In Iran, cryptocurrencies could increase power outages

The creation of cryptocurrencies can have negative effects on everyday life. In Iran, for example, mining operations for these currencies risk causing new power cuts this winter, the public electricity distribution company warned on Sunday.

After banning cryptocurrency mining in May, the authorities again authorized this energy-intensive practice in mid-September which had contributed, among other factors, to saturating Iran’s poor electricity grid this summer. The public electricity company now fears that at least “10% of power outages this winter are caused by the use of illegal mining machines.”

Operations against illegal minors

The country has been marked this summer by repeated power cuts, “20% of which were caused by illegal cryptocurrency machines,” the company recalled. These blackouts had aroused the anger of the population as temperatures in places exceeded 50 degrees, prompting the police to carry out several operations against illegal miners accused of wasting energy.

Iran is one of the first countries to legalize the “mining” of bitcoins in September 2018, on condition that those who manufacture it obtain prior authorization from the authorities. Tempted by the advantageous tariffs of electricity, several foreign companies rushed into Iran, coming from China, Russia, Germany or even Australia, and had been authorized to extract bitcoins. Today, only Chinese companies continue to extract.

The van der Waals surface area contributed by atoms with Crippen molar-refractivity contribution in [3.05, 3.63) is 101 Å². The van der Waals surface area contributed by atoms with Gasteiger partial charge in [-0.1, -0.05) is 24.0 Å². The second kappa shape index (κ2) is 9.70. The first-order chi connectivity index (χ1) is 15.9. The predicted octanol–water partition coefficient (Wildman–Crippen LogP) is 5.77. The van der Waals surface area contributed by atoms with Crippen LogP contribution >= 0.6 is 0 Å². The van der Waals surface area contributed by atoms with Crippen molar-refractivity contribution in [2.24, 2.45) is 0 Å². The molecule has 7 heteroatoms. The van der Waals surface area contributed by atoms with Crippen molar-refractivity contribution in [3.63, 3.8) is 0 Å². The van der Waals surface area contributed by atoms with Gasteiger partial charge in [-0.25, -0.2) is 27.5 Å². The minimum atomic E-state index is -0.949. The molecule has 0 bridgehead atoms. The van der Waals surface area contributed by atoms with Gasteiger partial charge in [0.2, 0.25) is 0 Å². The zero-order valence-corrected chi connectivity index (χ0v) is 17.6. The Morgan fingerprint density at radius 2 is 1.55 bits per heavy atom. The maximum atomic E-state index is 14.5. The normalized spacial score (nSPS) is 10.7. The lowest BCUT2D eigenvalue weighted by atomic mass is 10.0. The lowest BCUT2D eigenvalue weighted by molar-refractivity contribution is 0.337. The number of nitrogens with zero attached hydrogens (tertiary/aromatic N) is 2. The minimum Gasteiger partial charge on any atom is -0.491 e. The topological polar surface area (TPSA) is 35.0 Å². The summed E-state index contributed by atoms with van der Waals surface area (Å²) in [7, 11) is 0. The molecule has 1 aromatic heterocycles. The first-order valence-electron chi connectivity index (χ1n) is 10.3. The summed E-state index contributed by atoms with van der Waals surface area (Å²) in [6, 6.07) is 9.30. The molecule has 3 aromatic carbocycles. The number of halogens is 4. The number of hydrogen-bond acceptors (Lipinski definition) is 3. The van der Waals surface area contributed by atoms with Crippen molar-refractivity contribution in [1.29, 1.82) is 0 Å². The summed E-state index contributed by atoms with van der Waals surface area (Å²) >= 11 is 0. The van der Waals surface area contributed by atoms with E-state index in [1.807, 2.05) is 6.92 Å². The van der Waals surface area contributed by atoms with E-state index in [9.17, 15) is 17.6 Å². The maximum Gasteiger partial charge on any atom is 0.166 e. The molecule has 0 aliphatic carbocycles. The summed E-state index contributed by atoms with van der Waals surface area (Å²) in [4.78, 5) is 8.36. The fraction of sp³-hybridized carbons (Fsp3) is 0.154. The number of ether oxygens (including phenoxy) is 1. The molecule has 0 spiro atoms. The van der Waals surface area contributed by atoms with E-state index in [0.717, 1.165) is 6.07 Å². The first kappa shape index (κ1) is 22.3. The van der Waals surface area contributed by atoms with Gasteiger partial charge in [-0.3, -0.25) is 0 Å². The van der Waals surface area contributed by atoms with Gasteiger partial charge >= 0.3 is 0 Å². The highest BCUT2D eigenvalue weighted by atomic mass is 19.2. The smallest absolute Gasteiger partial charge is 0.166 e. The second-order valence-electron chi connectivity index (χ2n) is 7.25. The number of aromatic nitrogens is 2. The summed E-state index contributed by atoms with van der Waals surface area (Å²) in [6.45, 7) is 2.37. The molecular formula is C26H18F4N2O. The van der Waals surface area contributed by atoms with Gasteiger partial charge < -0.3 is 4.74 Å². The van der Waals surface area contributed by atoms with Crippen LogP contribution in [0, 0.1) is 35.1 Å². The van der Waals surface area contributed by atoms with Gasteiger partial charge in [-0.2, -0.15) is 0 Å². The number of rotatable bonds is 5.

Iranians also informally exchange around 700 bitcoins daily, according to a parliamentary report, which specifies that of the 324,000 bitcoins “mined” annually in the world, 19,500 are in the Islamic Republic. Cryptocurrency transfers are one way for Iran to mitigate the effects of U.S. sanctions that are choking its economy, officials say.

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